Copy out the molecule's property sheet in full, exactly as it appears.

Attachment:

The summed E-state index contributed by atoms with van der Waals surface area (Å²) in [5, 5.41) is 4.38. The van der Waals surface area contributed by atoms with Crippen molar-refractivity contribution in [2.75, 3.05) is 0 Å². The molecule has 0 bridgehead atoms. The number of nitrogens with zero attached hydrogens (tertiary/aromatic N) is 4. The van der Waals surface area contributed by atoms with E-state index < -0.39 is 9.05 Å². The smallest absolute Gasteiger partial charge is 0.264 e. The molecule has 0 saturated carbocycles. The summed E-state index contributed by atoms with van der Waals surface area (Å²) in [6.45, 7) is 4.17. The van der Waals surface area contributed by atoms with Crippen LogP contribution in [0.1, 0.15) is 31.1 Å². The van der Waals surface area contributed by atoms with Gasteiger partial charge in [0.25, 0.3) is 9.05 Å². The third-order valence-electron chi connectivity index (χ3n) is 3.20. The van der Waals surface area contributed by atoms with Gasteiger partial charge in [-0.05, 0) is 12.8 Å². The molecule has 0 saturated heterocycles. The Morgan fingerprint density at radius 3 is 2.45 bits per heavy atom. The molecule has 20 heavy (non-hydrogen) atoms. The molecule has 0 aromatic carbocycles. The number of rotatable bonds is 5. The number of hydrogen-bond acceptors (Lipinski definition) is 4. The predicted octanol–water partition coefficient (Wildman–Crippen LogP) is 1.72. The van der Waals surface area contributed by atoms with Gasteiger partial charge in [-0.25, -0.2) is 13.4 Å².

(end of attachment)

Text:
The summed E-state index contributed by atoms with van der Waals surface area (Å²) in [5, 5.41) is 4.38. The van der Waals surface area contributed by atoms with Crippen molar-refractivity contribution in [2.75, 3.05) is 0 Å². The molecule has 0 bridgehead atoms. The number of nitrogens with zero attached hydrogens (tertiary/aromatic N) is 4. The van der Waals surface area contributed by atoms with E-state index < -0.39 is 9.05 Å². The smallest absolute Gasteiger partial charge is 0.264 e. The molecule has 0 saturated carbocycles. The summed E-state index contributed by atoms with van der Waals surface area (Å²) in [6.45, 7) is 4.17. The van der Waals surface area contributed by atoms with Crippen LogP contribution in [0.1, 0.15) is 31.1 Å². The van der Waals surface area contributed by atoms with Gasteiger partial charge in [0.25, 0.3) is 9.05 Å². The third-order valence-electron chi connectivity index (χ3n) is 3.20. The van der Waals surface area contributed by atoms with Gasteiger partial charge in [-0.05, 0) is 12.8 Å². The molecule has 0 saturated heterocycles. The Morgan fingerprint density at radius 3 is 2.45 bits per heavy atom. The molecule has 20 heavy (non-hydrogen) atoms. The molecule has 0 aromatic carbocycles. The number of rotatable bonds is 5. The number of hydrogen-bond acceptors (Lipinski definition) is 4. The predicted octanol–water partition coefficient (Wildman–Crippen LogP) is 1.72. The van der Waals surface area contributed by atoms with Gasteiger partial charge in [-0.25, -0.2) is 13.4 Å².